Cost of Living in Italy

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cost of living in italyThe cost of living in Italy can fluctuate greatly depending on whether expats live in the north or south. The northern part of the country tends to be much wealthier than its southern counterpart, and thus prices in the big cities like Milan and Rome are considerably higher than those in the rural areas.

When budgeting, expats should bear in mind that Italy consistently appears toward the top of cost of living indexes in the EU. In 2016, Mercer's Cost of Living Survey found that Milan was the 50th most expensive city in the world, while Rome was 58th. Other global cities with similar rankings included Dublin (Ireland), Vienna (Austria) and Riyadh (Saudi Arabia).

Cost of accommodation in Italy

Around 25 percent of an average Italian’s family budget will be spent on accommodation. Depending on where one lives in Italy, property prices and rentals will vary considerably. To rent an apartment in Milan might cost double what the same apartment would cost in Naples. Even more shockingly, a small apartment in Rome can cost up to three times what one would pay in a rural area for an apartment of the same size.

Increasingly, there has been a demand for retirement and second homes from both Italians and foreigners, as there are still many rural properties offering good value for money. The cost of living in these more remote parts is much lower than it is in the city centres, and one can in fact live quite frugally here compared to other parts of Europe.

Cost of transportation in Italy

The cost of private transport can be incredibly high. Italy has one of the world's highest prices per litre of fuel and buying a car is expensive – as is insurance, which is also notoriously slow in paying out claims.

Public transport, on the other hand, is much more affordable. Buses and subways are reasonably priced. For regional travel, expats who can spare a little extra time should definitely avoid Eurostar trains as they can be double or even triple the price of the slower above-ground trains.

Cost of schooling in Italy

If parents choose to send their children to public school in Italy, their costs will be very limited. Like local children, expat children can attend public school for free up until the end of primary school. Thereafter a small fee must be paid at the start of each year, and extras such as textbooks will need to be purchased.

However, if expats will be sending their children to a private or international school, they should expect sky-high costs – particularly at international schools. If at all possible, expats should try to negotiate an education allowance as part of their relocation package to cover these costs.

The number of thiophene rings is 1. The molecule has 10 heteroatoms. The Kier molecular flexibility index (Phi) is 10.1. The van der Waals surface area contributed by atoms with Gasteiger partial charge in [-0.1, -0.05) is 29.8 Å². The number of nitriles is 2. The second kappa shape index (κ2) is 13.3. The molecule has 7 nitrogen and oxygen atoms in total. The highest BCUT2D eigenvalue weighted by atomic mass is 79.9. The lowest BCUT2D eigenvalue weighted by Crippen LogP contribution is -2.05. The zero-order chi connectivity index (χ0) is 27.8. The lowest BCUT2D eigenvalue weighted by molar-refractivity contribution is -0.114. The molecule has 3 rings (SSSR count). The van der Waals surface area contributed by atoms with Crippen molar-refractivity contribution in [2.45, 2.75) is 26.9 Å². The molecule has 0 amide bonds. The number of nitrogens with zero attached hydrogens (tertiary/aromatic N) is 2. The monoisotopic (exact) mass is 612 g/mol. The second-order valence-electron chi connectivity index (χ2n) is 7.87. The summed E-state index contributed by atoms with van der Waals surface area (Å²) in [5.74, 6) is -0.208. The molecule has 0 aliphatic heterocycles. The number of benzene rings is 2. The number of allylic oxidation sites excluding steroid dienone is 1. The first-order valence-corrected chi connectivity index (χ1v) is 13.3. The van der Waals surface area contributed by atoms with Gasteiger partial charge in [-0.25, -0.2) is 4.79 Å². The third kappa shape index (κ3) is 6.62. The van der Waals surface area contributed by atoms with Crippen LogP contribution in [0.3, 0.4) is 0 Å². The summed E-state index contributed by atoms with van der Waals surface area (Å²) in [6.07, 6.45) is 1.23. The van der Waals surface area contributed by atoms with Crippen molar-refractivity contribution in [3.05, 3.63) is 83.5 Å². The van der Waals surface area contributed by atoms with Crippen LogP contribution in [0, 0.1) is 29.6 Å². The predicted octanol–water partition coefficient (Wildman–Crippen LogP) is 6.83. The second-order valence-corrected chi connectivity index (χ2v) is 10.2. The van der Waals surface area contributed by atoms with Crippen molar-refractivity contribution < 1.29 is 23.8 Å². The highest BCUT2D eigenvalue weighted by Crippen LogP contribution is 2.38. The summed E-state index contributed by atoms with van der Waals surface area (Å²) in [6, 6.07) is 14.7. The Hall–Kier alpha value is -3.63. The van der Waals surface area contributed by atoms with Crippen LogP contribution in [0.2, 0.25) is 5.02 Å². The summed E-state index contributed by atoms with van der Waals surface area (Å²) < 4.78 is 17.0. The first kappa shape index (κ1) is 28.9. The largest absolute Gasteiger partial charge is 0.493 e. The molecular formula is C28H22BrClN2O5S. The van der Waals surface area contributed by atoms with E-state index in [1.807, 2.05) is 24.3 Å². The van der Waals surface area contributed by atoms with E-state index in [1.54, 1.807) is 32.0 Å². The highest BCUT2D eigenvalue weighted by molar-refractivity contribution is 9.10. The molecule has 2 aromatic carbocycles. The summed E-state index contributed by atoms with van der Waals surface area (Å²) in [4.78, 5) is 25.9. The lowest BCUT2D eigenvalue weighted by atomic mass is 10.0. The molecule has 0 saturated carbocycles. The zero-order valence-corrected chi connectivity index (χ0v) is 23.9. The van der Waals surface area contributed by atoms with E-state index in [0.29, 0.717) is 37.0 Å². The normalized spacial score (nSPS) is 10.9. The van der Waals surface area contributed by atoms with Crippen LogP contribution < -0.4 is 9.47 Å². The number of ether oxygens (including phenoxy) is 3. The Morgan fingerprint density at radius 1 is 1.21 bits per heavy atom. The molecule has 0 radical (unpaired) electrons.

Cost of food and clothing in Italy

Buying local and in-season produce is a sure way to save a few euros, while indulging in nostalgia and purchasing imported products from home will up the grocery bill very quickly.

While Italy is famous for its stylish designer clothing, it's not necessary to spend a huge amount of money to be well-dressed. Locally made clothing from chain outlets will be much cheaper than the designer goods that Italy is famous for.

However, factory outlets, which are plentiful in Florence in particular, do sell designer clothing at slightly discounted prices, and the end-of-season sales in January and July are a good time to do a bit of bargain hunting.

Cost of eating out and entertainment in Italy

The cost of eating out largely depends on the kind of restaurant and its location. Restaurants in touristy areas or close to tourist attractions will invariably be pricier than other, less conveniently located restaurants. The cost also depends largely on the number of courses ordered as well as whether the dishes require expensive or imported ingredients.

As for drinks, water or wine will be much cheaper than, for example, ordering a Coca-Cola or beer.

One slightly unusual tip, which does actually work, is to drink coffee like an Italian – standing up at the espresso bar area in cafés. As soon as one sits down, the price of a cup of coffee will double or even triple, so avoid this if at all possible.

Tickets to the theatre are not usually cheap and entry to anything that could be considered a tourist attraction (for example, famous museums and galleries) is sure to be expensive.

Cost of living in Italy chart

Note that prices may vary depending on location and service provider and the table below is based on average prices in Milan for October 2016.


Furnished two-bedroom house EUR 1,400
Unfurnished two-bedroom house EUR 1,100
Furnished two-bedroom apartment EUR 1,000
Unfurnished two-bedroom apartment EUR 800


Dozen eggs EUR 3
Milk (1 litre) EUR1.30
Rice (1 kg) EUR 2.35
Loaf of white bread EUR 1.80
Chicken breasts (1kg) EUR 8.50
Pack of cigarettes (Marlboro) EUR 5.20

Eating out

Big Mac meal EUR 8
Coca Cola (500ml) EUR 2
Cappuccino  EUR 1.50
Bottle of beer (local) EUR 3
Three-course meal at a mid-range restaurant EUR 30


Mobile call rate (per minute – mobile to mobile) EUR 0.20
Internet (Uncapped ADSL or cable – average per month)  EUR 30
Basic utilities (includes electricity, water, refuse) EUR 130


Taxi rate/km EUR 1.50
Bus fare in the city centre  EUR 1.50
Petrol/Gasoline EUR 1.50

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